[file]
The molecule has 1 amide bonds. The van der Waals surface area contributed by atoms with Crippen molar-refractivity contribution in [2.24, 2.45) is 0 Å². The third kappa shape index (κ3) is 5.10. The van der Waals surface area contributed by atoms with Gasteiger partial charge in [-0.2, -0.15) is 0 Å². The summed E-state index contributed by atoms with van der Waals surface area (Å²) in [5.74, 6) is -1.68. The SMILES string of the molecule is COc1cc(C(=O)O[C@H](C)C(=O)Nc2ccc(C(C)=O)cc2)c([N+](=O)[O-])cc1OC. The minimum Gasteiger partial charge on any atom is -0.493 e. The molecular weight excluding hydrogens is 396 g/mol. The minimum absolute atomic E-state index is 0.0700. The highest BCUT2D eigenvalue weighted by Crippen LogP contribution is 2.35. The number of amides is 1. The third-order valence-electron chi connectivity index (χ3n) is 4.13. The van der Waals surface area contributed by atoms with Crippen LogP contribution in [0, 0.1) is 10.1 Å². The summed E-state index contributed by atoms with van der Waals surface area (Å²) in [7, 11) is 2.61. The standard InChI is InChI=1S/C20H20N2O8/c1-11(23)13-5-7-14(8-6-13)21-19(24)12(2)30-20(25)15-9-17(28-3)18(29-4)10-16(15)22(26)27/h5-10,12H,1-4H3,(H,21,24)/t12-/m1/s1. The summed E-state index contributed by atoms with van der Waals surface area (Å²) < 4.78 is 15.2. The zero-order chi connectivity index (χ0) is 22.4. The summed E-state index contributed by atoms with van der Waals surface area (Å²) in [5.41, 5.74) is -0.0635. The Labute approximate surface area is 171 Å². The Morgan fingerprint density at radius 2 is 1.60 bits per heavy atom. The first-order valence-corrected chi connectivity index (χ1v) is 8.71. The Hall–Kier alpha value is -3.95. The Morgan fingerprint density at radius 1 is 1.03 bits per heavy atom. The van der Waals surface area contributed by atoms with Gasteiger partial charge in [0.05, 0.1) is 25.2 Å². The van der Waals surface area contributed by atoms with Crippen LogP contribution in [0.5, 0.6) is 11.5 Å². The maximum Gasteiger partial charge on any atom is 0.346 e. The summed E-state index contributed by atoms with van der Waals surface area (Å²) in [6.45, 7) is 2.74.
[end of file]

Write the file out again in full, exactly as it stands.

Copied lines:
The molecule has 1 amide bonds. The van der Waals surface area contributed by atoms with Crippen molar-refractivity contribution in [2.24, 2.45) is 0 Å². The third kappa shape index (κ3) is 5.10. The van der Waals surface area contributed by atoms with Gasteiger partial charge in [-0.2, -0.15) is 0 Å². The summed E-state index contributed by atoms with van der Waals surface area (Å²) in [5.74, 6) is -1.68. The SMILES string of the molecule is COc1cc(C(=O)O[C@H](C)C(=O)Nc2ccc(C(C)=O)cc2)c([N+](=O)[O-])cc1OC. The minimum Gasteiger partial charge on any atom is -0.493 e. The molecular weight excluding hydrogens is 396 g/mol. The minimum absolute atomic E-state index is 0.0700. The highest BCUT2D eigenvalue weighted by Crippen LogP contribution is 2.35. The number of amides is 1. The third-order valence-electron chi connectivity index (χ3n) is 4.13. The van der Waals surface area contributed by atoms with Crippen LogP contribution in [0, 0.1) is 10.1 Å². The summed E-state index contributed by atoms with van der Waals surface area (Å²) in [7, 11) is 2.61. The standard InChI is InChI=1S/C20H20N2O8/c1-11(23)13-5-7-14(8-6-13)21-19(24)12(2)30-20(25)15-9-17(28-3)18(29-4)10-16(15)22(26)27/h5-10,12H,1-4H3,(H,21,24)/t12-/m1/s1. The summed E-state index contributed by atoms with van der Waals surface area (Å²) < 4.78 is 15.2. The zero-order chi connectivity index (χ0) is 22.4. The summed E-state index contributed by atoms with van der Waals surface area (Å²) in [5.41, 5.74) is -0.0635. The Labute approximate surface area is 171 Å². The Morgan fingerprint density at radius 2 is 1.60 bits per heavy atom. The first-order valence-corrected chi connectivity index (χ1v) is 8.71. The Hall–Kier alpha value is -3.95. The Morgan fingerprint density at radius 1 is 1.03 bits per heavy atom. The van der Waals surface area contributed by atoms with Gasteiger partial charge in [0.05, 0.1) is 25.2 Å². The van der Waals surface area contributed by atoms with Crippen LogP contribution in [0.5, 0.6) is 11.5 Å². The maximum Gasteiger partial charge on any atom is 0.346 e. The summed E-state index contributed by atoms with van der Waals surface area (Å²) in [6.45, 7) is 2.74.